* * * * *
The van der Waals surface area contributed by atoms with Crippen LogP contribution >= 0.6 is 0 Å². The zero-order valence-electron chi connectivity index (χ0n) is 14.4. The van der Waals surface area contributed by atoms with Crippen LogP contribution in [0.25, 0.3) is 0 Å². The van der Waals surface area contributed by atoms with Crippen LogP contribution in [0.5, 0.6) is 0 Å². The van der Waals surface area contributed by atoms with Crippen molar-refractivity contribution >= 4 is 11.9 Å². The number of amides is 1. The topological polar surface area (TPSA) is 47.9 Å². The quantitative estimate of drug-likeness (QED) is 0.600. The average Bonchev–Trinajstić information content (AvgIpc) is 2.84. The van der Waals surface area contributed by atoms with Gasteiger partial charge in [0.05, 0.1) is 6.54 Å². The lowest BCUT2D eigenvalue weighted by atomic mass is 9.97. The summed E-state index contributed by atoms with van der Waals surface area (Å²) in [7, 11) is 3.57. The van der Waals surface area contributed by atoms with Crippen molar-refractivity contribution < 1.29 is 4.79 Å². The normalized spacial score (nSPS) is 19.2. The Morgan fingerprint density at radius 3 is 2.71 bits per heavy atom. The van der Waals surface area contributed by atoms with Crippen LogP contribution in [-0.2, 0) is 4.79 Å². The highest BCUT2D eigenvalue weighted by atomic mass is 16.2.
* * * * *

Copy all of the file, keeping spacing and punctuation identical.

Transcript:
The van der Waals surface area contributed by atoms with Crippen LogP contribution >= 0.6 is 0 Å². The zero-order valence-electron chi connectivity index (χ0n) is 14.4. The van der Waals surface area contributed by atoms with Crippen LogP contribution in [0.25, 0.3) is 0 Å². The van der Waals surface area contributed by atoms with Crippen LogP contribution in [0.5, 0.6) is 0 Å². The van der Waals surface area contributed by atoms with Crippen molar-refractivity contribution >= 4 is 11.9 Å². The number of amides is 1. The topological polar surface area (TPSA) is 47.9 Å². The quantitative estimate of drug-likeness (QED) is 0.600. The average Bonchev–Trinajstić information content (AvgIpc) is 2.84. The van der Waals surface area contributed by atoms with Gasteiger partial charge in [0.05, 0.1) is 6.54 Å². The lowest BCUT2D eigenvalue weighted by atomic mass is 9.97. The summed E-state index contributed by atoms with van der Waals surface area (Å²) in [7, 11) is 3.57. The van der Waals surface area contributed by atoms with Crippen molar-refractivity contribution < 1.29 is 4.79 Å². The normalized spacial score (nSPS) is 19.2. The Morgan fingerprint density at radius 3 is 2.71 bits per heavy atom. The van der Waals surface area contributed by atoms with Crippen LogP contribution in [-0.2, 0) is 4.79 Å². The highest BCUT2D eigenvalue weighted by atomic mass is 16.2.